The blue oval is one of several carmakers to fire off warnings about Brexit.

Ford has branded the possibility of a no-deal Brexit 'catastrophic', while Jaguar Land Rover has also urged lawmakers to completely rule out the possibility of Britain leaving the EU without a trade deal.

The two carmakers have joined with Aston Martin, BMW, Honda, and Vauxhall – all of which have manufacturing operations in the UK – in warning about the perils of a no-deal Brexit. Such an eventuality would see Britain change to World Trade Organization which carmakers have said will disrupt supply chains.

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Jaguar Land Rover was not happy with the outcome of the vote earlier this week which resulted in prime minister Theresa May's deal for leaving the EU overwhelmingly rejected by the government.

"We are disappointed with the vote on the Brexit deal and are considering its implications," a statement from Jaguar Land Rover read. "We would now urge ruling out a no-deal immediately as the only option with majority support in parliament."

Ford's chief financial officer Bob Shanks, added "Ford continues to view a no-deal exit as the least likely outcome given how damaging it will be. Such a situation would be catastrophic for the UK industry and for Ford’s operations in the country."

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Vauxhall also said the outcome of the result was "extremely disappointing", while the company's French owners, PSA, continue to mull over closing one of the company's two factories in Britain.

Honda meanwhile has said that even though it is working on countermeasures to put in place in the event of a no-deal Brexit, its European operations would still be impacted thanks to border disruptions and tariffs.

"We now look to the government to deliver a clear, legally certain path forward to avoiding no deal and to delivering the conditions that support the continued competitiveness and productivity of our sales and manufacturing operations," Honda said.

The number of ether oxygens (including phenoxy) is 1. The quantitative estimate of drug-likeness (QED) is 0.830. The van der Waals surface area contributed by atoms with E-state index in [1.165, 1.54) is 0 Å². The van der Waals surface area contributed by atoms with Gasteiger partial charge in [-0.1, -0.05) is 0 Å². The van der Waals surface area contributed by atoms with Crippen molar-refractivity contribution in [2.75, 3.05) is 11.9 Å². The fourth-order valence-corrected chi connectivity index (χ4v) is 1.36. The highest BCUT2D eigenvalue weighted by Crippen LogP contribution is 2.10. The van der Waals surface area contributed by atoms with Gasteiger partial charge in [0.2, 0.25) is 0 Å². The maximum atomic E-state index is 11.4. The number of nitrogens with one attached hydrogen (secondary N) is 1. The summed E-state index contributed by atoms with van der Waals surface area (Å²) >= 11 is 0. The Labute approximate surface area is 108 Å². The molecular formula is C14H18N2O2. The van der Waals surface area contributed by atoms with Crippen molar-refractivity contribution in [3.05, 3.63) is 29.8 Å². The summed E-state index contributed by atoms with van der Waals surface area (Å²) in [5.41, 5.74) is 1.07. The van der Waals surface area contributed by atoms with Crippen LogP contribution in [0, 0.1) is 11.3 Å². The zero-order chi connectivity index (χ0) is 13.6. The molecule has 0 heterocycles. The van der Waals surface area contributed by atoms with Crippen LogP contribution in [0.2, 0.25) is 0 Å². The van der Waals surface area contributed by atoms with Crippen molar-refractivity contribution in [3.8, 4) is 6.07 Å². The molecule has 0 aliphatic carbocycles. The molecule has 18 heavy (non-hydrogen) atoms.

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Fellow Japanese carmaker Toyota has also said that it will temporarily stop production in the UK in the event of a no-deal Brexit. A no-deal Brexit could also cost the company some of its £60 million EU revenue, according to Automotive News Europe.

Toyota has said it would temporarily halt its production in the UK if Britain leaves the EU without a trade agreement, disrupting weekly revenue of 60 million pounds ($77 million) generated there, the company’s Europe President, Johan van Zyl, said in October.

The Germans are also worried about a no-deal Brexit – Britain being the second-biggest export market for German vehicles.

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BMW, which owns Mini and Rolls-Royce which build cars in the UK, has said Brexit uncertainty is currently 'greater than ever'.

Volkswagen, which counts on Britain as its second-biggest European market has already began stockpiling cars in Britian in anticipation of a no-deal Brexit and the delays it will cause.

"Any further delay in the Brexit decision-making process poses a risk to investments and jobs in the automotive industry which relies on long-term planning security with development cycles of up to five years," Volkswagen said.

German auto industry association VDA warned: "The consequences of a 'no deal’ would be fatal." 

"Without an orderly and practical solution for business, jobs in the car industry, particularly on the British side, are on the line," it said.